Wednesday, May 13, 2020

Oconee County Has Adopted New Procedures For Early Voting In Response To Pandemic

***PPE Purchased; Secure Drop Box Installed***

The county has put into place a series of precautions as early voting for the postponed June 9 Democratic and Republican primaries and the nonpartisan judicial races begins at 8 a.m. on Monday and runs through June 5.

A plexiglass screen has been installed at the Oconee County Board of Elections and Registration Office across from the Courthouse in downtown Watkinsville, separating office workers and voters to protect both from COVID-19 as the voting process begins.

Only four people will be allowed in the lobby at a time, Fran Leathers, director of Oconee County Elections and Registration, told the other members of the Board of Elections and Registration at their meeting last week. Leathers chairs that Board.

The county has received a $3,000 grant as part the federal Coronavirus Aid, Relief, and Economic Security (CARES) Act passed by Congress on March 27 for purchase of Personal Protection Equipment by election workers, Leathers said.

The equipment will be used both during early voting and during the actual election on June 9, according to Leathers.

The county also has installed a secure drop box with a surveillance camera in front of the Board of Elections and Registration Office at 10 Court Street so voters who asked for an absentee ballot can drop off their ballots rather than put them in to the mail or bring them to the office.

Early Voting Details

Early voting will be held from 8 a.m. to 5 p.m. weekdays during the May 18 to June 5 period at the Elections and Registration Office, with the exception of Memorial Day, May 25, when that office will be closed.

Secure Drop Box

Early voting also will be held from 9 a.m. to 4 p.m. on Saturday, May 30.

On election day, polls will be open from 7 a.m. to 7 p.m.

Voters who have not already voted in the postponed March 24 presidential primary will be able to cast a ballot in that election as well as in the party primaries originally scheduled for May 19.

Nonpartisan judicial races also are on the ballot.

Leathers told me in an email message on Wednesday that “We were able to purchase all of the PPE that we need.”

“We will use what we have purchased for Early voting and Election Day,” she said.

Voting Data

The deadline for registration was May 11, and Leathers told me on Monday that she did not have a final figure for the number of registered voters.

“It will be another week or so due to the fact that we have to wait on any mail that might be postmarked with today's date,” she said in her email message on Monday.

At the Board of Elections and Registration meeting on May 5, Leathers reported that 30,385 active and inactive voters were on the county’s voter list.

At that meeting, Leathers told the Board of Elections and Registration members said that 1,685 of Oconee County’s voters already had cast a ballot in the Presidential Primary, originally scheduled for March 24 and postponed after two weeks of early voting.

Of those votes, 1,486 were cast in person and 199 were cast by mail.

Ballots Selected In Early Voting

Leathers told the Board, meeting at the Election and Registration Office that 929 of the votes cast in person in the Presidential Primary were with a Democratic ballot and 557 were with a Republican Ballot.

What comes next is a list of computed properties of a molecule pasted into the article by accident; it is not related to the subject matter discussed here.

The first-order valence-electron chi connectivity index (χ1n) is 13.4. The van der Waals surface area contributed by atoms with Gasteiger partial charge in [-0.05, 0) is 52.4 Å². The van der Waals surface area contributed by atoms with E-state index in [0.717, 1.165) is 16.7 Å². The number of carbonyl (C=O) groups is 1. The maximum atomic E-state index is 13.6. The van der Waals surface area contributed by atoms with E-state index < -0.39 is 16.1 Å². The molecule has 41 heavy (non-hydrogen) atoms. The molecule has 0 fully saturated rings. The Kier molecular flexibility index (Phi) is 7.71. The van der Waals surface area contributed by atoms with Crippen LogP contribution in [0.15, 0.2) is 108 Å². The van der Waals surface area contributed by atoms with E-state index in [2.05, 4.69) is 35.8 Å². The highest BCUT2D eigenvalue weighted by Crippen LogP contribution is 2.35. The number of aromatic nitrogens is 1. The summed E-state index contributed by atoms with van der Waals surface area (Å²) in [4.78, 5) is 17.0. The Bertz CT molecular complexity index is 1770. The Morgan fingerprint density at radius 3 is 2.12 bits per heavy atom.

The 199 mail-in ballots broke down to 128 using a Democratic ballot and 71 using a Republican ballot.

Leathers said on Wednesday that one additional Democratic mail-in ballot has been returned since the meeting.

So total early voting was 1,058 with Democratic ballots and 628 with Republican ballots.

Absentee Ballot Requests

Secretary of State Brad Raffensperger sent all active voters on Georgia an application for an absentee ballot for the June 9 election to decrease the likelihood of spreading the novel coronavirus.

At the meeting on May 5, Leathers reported that her office had received 6,040 requests for absentee ballots for the June 9 election and already had received 295 completed ballots.

Leathers updated those figures on Wednesday.

As of May 12, she said, her officer had issued a total of 8,895 ballots and received back 1,519 completed ballots.

That breaks down to 2,716 Democratic ballots issued, with 683 completed Democratic ballots returned, 5,909 Republican ballots issued and 773 Republican ballots returned, and 270 nonpartisan ballots issued and 63 returned.

Those who requested a nonpartisan ballot only will not participate in the party primaries and only vote in the nonpartisan judicial races. Those with partisan ballots also receive the nonpartisan ballot.

Leathers estimated she still had about 100 ballot requests to process.

Secure Drop Box

At the May 5 meeting, Leathers reported that the secure drop box her office had received was damaged and had to be returned.

Leathers said on Wednesday “We were able to repair the damage” and use the shipped box.

It was installed on May 6, Leathers said.

“As of this morning, we have received 162 ballots in the Drop Box!”

The box sits in front of the Board of Elections and Registration office and is monitored by a camera.


The five members of the Board of Elections and Registration met in person in the meeting room of the Board of Elections and Registration Office on May 5.

The meeting was live streamed on Facebook.

Some technical difficulties created problems with the video at the beginning of the meeting.

I edited out that section of the video, created a still image, and placed the still image over the audio until the video image was stable.

The edited video is below.

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